Rolls-Royce power technology group in the UK announced plans to build and operate mini nuclear power stations to be located in North Wales and North England by 2029.
In a statement made to the BBC, Chief technology officer Paul Stein said the company is on track to deploying small modular reactors (SMRs) that use prefabricated materials that can easily be transported by truck and assembled on site.
These scalable projects can promote nuclear as a zero-carbon energy source as opposed to humongous, gigawatt-scale power stations.
The consortium led by aero-engine giant Rolls-Royce has tabled plans to build SMRs that are predictable and affordable in cost, potentially lowering electricity bills for consumers. Subjected for approval by industry regulators, the project is eyeing a 2030 goal to plug the first small reactor, producing low-carbon energy for years to come.
Rolls-Royce reports the technology could enable a low price of £60 per MWh for electricity, posing mini nuclear as a viable alternative for some renewables.
Stein stated in the interview that the firm is expecting an SMR power station capable of producing 440MW to cost around £1.75 billion. He also added that the expenses could further lower once economies of scale and manufacturing advance between now and the 2029 first-grid connection target.
Rolls-Royce plans to build around ten to fifteen power stations across the UK, which will likely be built in former nuclear sites to uphold security and safety.
Alan Woods, Rolls-Royce strategy and business development director, revealed that the company is yet to identify specific sites, but are looking to focus on building efforts in the North and Wales.
Informal discussions within Whitehall has already taken place regarding the existing licenced nuclear sites in the area.
Other sites considered include Wylfa in North Wales and Moorside in Cumbria, where sizeable nuclear power stations projects have been shelved recently. To date, eight of Britain’s large-scale nuclear power stations are nearing the end of their lifespan, mostly coming to a close by decade’s end.
The firm is certain this innovative project will play an essential role in the delivery of the country’s net-zero emission target by 2050.
Modular reactors are considerably smaller. Manufacturers are anticipating mass-production once the first model is approved and operation, which will then lead to shorter manufacturing times and lowered expenses for every unit.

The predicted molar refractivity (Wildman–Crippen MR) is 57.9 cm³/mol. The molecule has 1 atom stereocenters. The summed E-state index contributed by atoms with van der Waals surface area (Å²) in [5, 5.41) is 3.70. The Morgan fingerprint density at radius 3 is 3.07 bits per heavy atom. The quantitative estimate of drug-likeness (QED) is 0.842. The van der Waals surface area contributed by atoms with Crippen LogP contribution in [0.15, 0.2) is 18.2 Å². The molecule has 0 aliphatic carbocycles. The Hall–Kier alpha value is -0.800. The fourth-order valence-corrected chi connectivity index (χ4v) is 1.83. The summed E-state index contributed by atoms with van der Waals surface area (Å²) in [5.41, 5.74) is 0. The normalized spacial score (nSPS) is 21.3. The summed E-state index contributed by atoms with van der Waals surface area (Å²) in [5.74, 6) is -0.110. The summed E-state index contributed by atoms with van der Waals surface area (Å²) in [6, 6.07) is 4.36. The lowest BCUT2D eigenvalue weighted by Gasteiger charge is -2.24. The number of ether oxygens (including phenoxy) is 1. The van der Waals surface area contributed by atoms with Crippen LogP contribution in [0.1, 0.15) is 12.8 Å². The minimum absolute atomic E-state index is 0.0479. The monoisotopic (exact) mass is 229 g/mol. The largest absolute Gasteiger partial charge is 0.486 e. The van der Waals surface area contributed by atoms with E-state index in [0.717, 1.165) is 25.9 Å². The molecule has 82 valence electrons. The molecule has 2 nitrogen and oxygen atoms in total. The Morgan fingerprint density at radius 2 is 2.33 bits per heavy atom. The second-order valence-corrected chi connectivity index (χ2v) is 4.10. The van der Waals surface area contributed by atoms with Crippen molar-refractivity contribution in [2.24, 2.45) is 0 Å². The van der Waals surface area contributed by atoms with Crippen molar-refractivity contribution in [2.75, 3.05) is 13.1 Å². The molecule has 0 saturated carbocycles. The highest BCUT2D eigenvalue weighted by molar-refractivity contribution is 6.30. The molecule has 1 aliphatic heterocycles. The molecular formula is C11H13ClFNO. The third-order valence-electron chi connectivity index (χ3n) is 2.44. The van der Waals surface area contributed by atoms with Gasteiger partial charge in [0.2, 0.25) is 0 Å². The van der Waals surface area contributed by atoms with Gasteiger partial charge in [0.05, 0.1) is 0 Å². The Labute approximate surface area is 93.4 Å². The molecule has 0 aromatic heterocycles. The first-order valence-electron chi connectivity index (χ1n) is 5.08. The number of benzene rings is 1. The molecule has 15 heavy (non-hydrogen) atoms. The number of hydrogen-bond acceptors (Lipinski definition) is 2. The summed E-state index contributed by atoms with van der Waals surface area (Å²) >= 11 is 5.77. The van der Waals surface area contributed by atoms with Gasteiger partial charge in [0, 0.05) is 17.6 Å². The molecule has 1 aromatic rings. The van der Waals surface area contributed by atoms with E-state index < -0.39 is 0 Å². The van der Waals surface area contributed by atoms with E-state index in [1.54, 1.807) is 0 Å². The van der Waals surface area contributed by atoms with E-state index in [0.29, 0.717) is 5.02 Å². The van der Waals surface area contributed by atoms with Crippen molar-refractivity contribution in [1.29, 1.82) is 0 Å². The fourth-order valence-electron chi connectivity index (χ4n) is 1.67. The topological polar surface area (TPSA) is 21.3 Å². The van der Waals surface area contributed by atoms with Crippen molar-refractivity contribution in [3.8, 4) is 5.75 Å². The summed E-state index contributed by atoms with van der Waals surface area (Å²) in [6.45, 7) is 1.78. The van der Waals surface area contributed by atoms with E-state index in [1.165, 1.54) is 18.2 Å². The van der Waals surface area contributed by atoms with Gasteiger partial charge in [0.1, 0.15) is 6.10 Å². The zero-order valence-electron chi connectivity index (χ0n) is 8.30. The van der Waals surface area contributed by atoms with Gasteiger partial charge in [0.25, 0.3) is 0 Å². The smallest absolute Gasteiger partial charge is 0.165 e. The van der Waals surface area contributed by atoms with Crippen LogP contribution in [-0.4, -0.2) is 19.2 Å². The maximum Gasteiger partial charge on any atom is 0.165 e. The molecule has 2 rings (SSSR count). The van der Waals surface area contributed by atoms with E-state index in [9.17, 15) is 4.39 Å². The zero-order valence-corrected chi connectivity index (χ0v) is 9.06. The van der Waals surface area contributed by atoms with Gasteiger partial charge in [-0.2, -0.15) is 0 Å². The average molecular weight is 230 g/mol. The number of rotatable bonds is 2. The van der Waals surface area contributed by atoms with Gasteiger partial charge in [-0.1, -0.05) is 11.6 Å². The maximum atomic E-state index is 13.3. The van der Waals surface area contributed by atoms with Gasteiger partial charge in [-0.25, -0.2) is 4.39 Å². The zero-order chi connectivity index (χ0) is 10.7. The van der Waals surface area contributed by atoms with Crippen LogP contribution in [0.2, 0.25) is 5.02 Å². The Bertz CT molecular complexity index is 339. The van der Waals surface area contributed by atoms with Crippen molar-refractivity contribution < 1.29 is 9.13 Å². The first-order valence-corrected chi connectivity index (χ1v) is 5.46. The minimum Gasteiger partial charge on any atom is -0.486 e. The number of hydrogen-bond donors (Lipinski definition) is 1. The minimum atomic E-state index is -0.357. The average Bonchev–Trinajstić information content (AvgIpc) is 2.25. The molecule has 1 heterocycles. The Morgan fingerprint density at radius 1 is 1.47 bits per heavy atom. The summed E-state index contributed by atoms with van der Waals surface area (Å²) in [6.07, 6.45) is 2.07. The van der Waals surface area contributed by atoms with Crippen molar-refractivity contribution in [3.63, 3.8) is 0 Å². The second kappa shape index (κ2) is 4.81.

Each reactor will be capable of generating around one-fifth of the latest energy generation of bigger reactors like that in Hinkley Point C in Somerset owned by French supplier EDF.
Current nuclear power builds produce around 20% of the country’s electricity. These large-scale reactors were designed to boost power supply, but many stations have met issues like massive cost overruns and delays, including that in Hinkley Point C.
However, officials warned of opposition by the general public, especially those that live near the target building sites.
Cornwall Insight senior modeller Tom Edwards commented that nuclear is less likely to be cheaper than solar or wind farms, but the high demand for energy in the UK can catapult nuclear into the energy mix.
Meanwhile, the UK nuclear sector has been struggling with controversy over safety and costs. Nuclear developer Horizon working at Wylfa suspended construction last year due to rising costs. Several months ago, plans to build a Moorside nuclear power station were cancelled after Toshiba announced that it was shelving the project.
Rolls-Royce is hopeful that the SMRs can provide a fresh perspective for nuclear to join the 2050 net-zero emission goal in the UK. The firm claims that these builds will utilise proven technologies that offer class-leading safety outlook and minimal regulatory risk, which make for an attractive market option.
The £500 million joint investment between Rolls-Royce and the Government consortium was introduced last summer, with the government awarding an initial £18 million in a sign-off last November. The consortium will match the said sum.